Now that Hong Kong’s democracy protesters are gone, air pollution is rising

The protesters left and the cars returned.
The protesters left and the cars returned.
Image: AP Photo/Kin Cheung
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Hong Kong’s pro-democracy activists may have inadvertently recruited a big group of sympathizers—pedestrians who got used to cleaner air in the city center during the 75-day long protest that barred cars from three major roads in the city. Kwong Sum Yin, head of the Hong Kong-based NGO Clean Air Network, said that just because the main protest areas have been cleared, ”we need not ‘return to normal’ with congested roads and filthy air.”

A combination photo shows tents set up by pro-democracy protesters at a main road at Causeway Bay shopping district in Hong Kong on December 13, 2014 and traffic resuming after the last "Occupy" protest site is cleared at the same area December 15, 2014. Hong Kong authorities arrested several pro-democracy activists on Monday as they cleared the last of three protest sites, marking the closure of demonstration camps in the city that have blocked streets for more than two months.
Causeway Bay before and after police cleared protesters.
Image: Reuters/Athit Perawongmetha

But the city is already returning to normal, which includes bad air and snarled traffic. Kwong’s group compared the amount of particulate matter in the air—particles small enough to enter one’s bloodstream and cause the most harm—on Oct. 1, during the first week of the protests, and again on Dec. 15 and 16, after the protesters were cleared out. All three protest sites have increased their readings of harmful particulate levels by over 40%:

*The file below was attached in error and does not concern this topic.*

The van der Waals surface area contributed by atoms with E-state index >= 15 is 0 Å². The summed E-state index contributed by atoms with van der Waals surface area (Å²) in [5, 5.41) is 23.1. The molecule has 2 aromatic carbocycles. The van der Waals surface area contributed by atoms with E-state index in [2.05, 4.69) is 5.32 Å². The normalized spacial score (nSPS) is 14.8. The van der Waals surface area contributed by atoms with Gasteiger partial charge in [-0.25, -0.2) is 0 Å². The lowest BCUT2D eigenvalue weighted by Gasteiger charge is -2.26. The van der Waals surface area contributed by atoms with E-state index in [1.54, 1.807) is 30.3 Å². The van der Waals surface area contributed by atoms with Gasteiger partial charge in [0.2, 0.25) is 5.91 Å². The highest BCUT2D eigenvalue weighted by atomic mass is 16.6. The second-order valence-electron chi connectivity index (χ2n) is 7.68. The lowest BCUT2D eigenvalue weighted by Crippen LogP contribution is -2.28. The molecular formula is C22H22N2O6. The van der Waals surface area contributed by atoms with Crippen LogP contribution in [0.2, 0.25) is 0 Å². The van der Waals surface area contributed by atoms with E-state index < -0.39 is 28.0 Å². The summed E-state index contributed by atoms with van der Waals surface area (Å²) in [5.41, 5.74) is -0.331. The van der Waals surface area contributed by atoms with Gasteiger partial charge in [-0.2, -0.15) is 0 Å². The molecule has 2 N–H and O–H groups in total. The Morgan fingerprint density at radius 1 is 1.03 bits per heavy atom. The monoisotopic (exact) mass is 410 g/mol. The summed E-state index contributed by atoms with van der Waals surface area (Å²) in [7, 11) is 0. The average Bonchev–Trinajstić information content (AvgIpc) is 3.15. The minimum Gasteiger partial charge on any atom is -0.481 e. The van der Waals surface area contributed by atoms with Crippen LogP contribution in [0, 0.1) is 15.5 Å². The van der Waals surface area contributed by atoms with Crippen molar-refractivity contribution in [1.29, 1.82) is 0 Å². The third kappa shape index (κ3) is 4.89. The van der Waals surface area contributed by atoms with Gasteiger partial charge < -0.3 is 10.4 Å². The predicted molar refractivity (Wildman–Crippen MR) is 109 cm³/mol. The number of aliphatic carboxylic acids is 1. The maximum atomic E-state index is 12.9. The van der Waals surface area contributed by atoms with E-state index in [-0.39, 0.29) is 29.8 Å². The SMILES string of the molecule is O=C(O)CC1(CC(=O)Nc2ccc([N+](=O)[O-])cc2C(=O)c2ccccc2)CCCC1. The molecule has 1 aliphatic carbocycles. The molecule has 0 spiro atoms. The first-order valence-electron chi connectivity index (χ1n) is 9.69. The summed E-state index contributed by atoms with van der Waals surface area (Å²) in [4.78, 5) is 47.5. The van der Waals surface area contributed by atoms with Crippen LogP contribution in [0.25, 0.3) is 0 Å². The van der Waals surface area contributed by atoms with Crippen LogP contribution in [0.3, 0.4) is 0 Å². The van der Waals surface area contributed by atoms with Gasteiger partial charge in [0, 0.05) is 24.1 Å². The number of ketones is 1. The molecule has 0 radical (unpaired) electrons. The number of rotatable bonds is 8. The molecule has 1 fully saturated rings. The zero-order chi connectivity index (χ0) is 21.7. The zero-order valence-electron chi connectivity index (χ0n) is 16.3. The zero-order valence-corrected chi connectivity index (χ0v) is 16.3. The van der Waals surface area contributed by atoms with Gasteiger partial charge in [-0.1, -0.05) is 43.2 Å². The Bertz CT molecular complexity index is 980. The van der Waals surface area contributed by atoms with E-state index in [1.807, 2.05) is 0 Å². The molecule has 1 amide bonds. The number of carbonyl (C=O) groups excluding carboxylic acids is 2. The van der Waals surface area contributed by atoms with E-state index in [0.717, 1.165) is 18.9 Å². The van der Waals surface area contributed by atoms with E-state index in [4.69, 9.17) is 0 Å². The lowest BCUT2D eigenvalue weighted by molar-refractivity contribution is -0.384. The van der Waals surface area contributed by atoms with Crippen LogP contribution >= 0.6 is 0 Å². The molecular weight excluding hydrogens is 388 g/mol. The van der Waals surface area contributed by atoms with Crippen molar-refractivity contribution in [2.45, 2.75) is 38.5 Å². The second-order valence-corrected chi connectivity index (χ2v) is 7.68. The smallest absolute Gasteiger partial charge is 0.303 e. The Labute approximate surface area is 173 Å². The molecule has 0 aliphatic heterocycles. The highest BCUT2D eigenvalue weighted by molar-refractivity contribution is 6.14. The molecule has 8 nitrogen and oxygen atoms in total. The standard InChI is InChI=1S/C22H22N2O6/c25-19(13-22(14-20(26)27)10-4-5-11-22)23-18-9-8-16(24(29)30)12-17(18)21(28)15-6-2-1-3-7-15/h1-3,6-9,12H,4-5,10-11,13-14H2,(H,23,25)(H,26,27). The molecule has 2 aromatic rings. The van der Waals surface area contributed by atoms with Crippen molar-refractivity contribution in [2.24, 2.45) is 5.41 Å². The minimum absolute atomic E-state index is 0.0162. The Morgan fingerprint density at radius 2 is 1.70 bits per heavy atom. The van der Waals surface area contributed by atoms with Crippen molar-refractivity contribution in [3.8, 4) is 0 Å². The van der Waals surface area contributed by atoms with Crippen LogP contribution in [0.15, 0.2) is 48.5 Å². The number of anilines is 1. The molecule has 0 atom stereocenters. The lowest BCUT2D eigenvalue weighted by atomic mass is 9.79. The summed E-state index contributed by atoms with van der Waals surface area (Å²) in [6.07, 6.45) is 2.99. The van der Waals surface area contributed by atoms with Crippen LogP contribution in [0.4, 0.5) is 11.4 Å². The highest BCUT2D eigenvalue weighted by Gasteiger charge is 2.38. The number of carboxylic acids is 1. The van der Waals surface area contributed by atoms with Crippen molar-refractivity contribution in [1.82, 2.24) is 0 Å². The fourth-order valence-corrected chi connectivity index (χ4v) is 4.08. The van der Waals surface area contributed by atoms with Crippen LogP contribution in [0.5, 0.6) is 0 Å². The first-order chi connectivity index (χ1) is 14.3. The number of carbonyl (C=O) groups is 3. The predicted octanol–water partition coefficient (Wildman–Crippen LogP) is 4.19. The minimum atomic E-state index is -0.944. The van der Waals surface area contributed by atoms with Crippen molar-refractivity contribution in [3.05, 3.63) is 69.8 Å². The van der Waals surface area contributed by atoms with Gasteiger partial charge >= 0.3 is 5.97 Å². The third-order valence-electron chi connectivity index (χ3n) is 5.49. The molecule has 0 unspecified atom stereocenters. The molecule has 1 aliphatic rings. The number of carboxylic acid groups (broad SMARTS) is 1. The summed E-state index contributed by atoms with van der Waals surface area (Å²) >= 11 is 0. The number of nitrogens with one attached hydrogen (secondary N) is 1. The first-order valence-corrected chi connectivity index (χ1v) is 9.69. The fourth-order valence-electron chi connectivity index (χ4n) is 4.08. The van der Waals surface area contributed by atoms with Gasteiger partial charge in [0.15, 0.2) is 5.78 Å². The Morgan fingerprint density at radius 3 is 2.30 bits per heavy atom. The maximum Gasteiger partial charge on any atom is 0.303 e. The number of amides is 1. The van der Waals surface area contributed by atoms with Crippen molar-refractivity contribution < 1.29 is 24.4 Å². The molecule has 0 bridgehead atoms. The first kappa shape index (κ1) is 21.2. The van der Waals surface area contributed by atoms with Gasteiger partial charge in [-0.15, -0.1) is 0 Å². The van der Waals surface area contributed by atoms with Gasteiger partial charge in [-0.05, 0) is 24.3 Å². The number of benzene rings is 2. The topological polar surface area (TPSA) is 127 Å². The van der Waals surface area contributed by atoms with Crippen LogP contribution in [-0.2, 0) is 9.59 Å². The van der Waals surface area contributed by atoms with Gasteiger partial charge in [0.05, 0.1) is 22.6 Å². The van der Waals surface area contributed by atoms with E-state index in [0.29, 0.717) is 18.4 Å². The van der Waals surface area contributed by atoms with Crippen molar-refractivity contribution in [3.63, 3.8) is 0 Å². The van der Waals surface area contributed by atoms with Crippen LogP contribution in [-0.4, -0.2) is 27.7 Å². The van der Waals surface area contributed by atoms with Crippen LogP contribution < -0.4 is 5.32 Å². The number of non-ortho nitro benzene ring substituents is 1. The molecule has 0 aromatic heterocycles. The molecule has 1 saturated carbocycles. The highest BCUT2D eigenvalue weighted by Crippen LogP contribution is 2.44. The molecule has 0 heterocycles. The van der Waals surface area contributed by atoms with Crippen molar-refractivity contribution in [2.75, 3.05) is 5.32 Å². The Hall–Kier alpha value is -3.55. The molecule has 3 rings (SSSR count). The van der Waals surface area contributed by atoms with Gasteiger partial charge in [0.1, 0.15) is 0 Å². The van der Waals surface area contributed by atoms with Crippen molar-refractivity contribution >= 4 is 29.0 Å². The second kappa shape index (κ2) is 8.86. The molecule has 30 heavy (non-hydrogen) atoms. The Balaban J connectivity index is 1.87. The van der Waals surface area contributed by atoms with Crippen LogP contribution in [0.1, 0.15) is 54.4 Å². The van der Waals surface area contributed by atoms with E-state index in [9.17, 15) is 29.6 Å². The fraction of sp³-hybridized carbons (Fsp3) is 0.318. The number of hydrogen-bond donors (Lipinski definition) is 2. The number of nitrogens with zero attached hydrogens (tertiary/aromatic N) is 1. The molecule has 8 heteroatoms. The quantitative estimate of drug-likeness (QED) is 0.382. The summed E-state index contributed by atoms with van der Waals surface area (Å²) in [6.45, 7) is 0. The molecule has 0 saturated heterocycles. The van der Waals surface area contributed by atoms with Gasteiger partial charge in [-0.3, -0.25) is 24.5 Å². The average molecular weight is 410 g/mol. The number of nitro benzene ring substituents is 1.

Image for article titled Now that Hong Kong’s democracy protesters are gone, air pollution is rising

Hong Kong has some of the world’s worst air pollution from car exhaust, thanks to the 325 vehicles per kilomter of road in the territory—the densest in the world according to World Bank data. Narrow roads flanked by tall concrete buildings amplify the effect by trapping pollutants in the air in populated areas. And a bridge under construction that will connect Hong Kong with economic hubs in the mainland Pearl River Delta—the Hong Kong-Zhuhai-Macau Bridge—is expected to bring thousands of more cars into the city.